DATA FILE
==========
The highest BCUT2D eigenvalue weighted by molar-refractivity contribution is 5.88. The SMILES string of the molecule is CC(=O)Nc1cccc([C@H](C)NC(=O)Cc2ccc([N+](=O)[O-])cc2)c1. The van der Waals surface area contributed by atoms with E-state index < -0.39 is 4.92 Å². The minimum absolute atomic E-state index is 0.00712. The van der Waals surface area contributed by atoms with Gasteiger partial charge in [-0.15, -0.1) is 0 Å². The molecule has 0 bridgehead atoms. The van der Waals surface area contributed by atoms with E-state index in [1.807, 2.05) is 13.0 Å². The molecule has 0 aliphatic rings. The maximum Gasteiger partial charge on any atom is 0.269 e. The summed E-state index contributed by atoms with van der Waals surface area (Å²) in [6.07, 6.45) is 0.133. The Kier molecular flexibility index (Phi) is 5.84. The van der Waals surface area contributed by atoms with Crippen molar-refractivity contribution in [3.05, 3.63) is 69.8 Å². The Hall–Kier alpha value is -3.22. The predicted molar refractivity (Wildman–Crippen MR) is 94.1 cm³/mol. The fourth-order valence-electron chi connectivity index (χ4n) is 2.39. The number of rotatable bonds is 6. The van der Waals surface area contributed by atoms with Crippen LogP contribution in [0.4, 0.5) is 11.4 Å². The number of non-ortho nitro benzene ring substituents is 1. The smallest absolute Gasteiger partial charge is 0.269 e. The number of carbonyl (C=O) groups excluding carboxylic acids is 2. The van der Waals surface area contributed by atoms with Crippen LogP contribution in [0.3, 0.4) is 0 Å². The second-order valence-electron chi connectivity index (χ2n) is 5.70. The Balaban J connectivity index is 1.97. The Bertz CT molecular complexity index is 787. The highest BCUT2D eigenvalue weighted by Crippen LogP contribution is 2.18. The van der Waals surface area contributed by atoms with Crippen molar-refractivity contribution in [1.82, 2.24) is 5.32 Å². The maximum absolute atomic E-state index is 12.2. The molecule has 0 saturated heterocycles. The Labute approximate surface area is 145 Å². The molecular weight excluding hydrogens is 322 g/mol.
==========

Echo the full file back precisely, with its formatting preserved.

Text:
The highest BCUT2D eigenvalue weighted by molar-refractivity contribution is 5.88. The SMILES string of the molecule is CC(=O)Nc1cccc([C@H](C)NC(=O)Cc2ccc([N+](=O)[O-])cc2)c1. The van der Waals surface area contributed by atoms with E-state index < -0.39 is 4.92 Å². The minimum absolute atomic E-state index is 0.00712. The van der Waals surface area contributed by atoms with Gasteiger partial charge in [-0.15, -0.1) is 0 Å². The molecule has 0 bridgehead atoms. The van der Waals surface area contributed by atoms with E-state index in [1.807, 2.05) is 13.0 Å². The molecule has 0 aliphatic rings. The maximum Gasteiger partial charge on any atom is 0.269 e. The summed E-state index contributed by atoms with van der Waals surface area (Å²) in [6.07, 6.45) is 0.133. The Kier molecular flexibility index (Phi) is 5.84. The van der Waals surface area contributed by atoms with Crippen molar-refractivity contribution in [3.05, 3.63) is 69.8 Å². The Hall–Kier alpha value is -3.22. The predicted molar refractivity (Wildman–Crippen MR) is 94.1 cm³/mol. The fourth-order valence-electron chi connectivity index (χ4n) is 2.39. The number of rotatable bonds is 6. The van der Waals surface area contributed by atoms with Crippen LogP contribution in [0.4, 0.5) is 11.4 Å². The number of non-ortho nitro benzene ring substituents is 1. The smallest absolute Gasteiger partial charge is 0.269 e. The number of carbonyl (C=O) groups excluding carboxylic acids is 2. The van der Waals surface area contributed by atoms with Crippen LogP contribution in [0.3, 0.4) is 0 Å². The second-order valence-electron chi connectivity index (χ2n) is 5.70. The Balaban J connectivity index is 1.97. The Bertz CT molecular complexity index is 787. The highest BCUT2D eigenvalue weighted by Crippen LogP contribution is 2.18. The van der Waals surface area contributed by atoms with Crippen molar-refractivity contribution in [1.82, 2.24) is 5.32 Å². The maximum absolute atomic E-state index is 12.2. The molecule has 0 saturated heterocycles. The Labute approximate surface area is 145 Å². The molecular weight excluding hydrogens is 322 g/mol.